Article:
The amazing Kaiko Finger Spikey fidget has been an instant fidget favourite for teens and adults! It provides firm and textured sensory feedback when rolled up and down the finger. Ideally suited to those that like strong sensory input.
They are made of a powder coated metal that is 'woven' to be stretchy and flexible with firm input to the fingers.
The Kaiko Finger Spikey Fidgets is a popular fidget for those who need deep and focused pressure to assist with self regulation. They are an ideal fidget for those who pick at their skin, fingernails or clothing when feeling stressed or anxious and are a handy pocket-size.
Some ways to use the finger spikey:
- Roll up & down the finger. It can be rolled using the same hand or alternate hand. This is great for focus and concentration.
- Rub between two palms for a scratchy textured feel.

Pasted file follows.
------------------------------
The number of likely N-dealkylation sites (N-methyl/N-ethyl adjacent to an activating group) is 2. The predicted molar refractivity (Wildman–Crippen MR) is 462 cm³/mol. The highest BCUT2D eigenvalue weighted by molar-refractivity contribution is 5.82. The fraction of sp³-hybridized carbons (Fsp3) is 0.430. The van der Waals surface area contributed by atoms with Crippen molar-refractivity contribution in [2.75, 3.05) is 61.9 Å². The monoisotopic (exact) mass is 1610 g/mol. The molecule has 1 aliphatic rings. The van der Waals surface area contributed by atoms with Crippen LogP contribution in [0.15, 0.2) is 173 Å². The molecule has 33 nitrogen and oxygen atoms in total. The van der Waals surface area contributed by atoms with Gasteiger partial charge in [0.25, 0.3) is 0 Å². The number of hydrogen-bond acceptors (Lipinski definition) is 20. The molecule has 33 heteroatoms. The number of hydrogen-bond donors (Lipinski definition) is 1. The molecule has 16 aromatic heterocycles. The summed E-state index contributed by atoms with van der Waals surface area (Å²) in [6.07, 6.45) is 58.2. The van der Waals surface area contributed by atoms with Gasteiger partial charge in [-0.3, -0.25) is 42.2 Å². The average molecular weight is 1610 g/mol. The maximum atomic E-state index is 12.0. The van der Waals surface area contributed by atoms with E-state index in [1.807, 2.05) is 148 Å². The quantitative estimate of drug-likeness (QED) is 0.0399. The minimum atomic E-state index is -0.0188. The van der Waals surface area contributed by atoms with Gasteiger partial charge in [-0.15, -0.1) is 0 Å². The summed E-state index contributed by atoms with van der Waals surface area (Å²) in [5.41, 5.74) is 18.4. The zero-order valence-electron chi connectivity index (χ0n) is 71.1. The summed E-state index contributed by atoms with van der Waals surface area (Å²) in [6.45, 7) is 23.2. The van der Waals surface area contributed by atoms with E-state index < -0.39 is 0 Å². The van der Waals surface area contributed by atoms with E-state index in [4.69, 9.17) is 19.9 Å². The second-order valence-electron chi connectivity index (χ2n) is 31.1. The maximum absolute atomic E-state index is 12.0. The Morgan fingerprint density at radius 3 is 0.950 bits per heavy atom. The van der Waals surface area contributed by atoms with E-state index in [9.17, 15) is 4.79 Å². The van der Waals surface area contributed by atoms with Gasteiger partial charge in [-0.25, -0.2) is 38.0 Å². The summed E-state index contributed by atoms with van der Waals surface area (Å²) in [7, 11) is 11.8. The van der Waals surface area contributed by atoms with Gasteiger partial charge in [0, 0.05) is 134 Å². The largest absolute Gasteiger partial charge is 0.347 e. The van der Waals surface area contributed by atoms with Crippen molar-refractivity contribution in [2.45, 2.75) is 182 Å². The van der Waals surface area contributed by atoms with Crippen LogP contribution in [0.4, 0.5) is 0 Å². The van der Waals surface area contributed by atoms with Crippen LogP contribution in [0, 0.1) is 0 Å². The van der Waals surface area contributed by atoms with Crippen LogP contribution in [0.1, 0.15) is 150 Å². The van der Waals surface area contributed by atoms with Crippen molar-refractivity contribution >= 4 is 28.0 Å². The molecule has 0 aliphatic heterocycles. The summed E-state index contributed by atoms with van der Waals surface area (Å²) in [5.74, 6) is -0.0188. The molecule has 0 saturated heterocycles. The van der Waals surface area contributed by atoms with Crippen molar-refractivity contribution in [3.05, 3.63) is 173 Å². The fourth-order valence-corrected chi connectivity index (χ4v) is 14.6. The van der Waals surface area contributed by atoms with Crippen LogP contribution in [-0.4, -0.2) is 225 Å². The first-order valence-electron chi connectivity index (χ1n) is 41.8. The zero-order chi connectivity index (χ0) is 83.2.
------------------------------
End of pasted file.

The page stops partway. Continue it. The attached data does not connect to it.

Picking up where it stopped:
- Hold in one or two hands to fidget.
- Place on finger & twist around using thumb (similar to a 'Chinese burn') applying varying degrees of pressure-dependent on preference. This technique has been particularly helpful for some in minimising self-harm. It can provide the 'hurt' without harm to the skin. Of course, the spikey fidget does not replace accessing professional help. It is a useful tool for the kit-bag.
- Place on one finger at the base (middle finger often best) & squeeze/clench fist. This is, for most, the way they use it for harm minimisation.
Please note if wearing the spikey for any period of time that it is important to monitor the skin to ensure it is not compromising circulation.
- Age 3+ (not suitable for under 3’s). Best suited to teens and adults.
- Made from expandable carbon steel metal material.
Kaiko Fidget sensory tools can assist with:
- Supporting mental health & reducing anxiety
- Emotional regulation & sensory input
- Focus & concentration - great study or work tool
- Tactile awareness & desensitisation
- Hand function – improving fine motor, strength & circulation
- Managing stress
- Active listening - can increase focus & attention
- Reducing unhelpful habits - such as nail biting, smoking, tapping, hair twirling, pen clicking & leg bouncing etc.
- Sensory seeking substitution - finding a more socially acceptable outlet for sensory preferences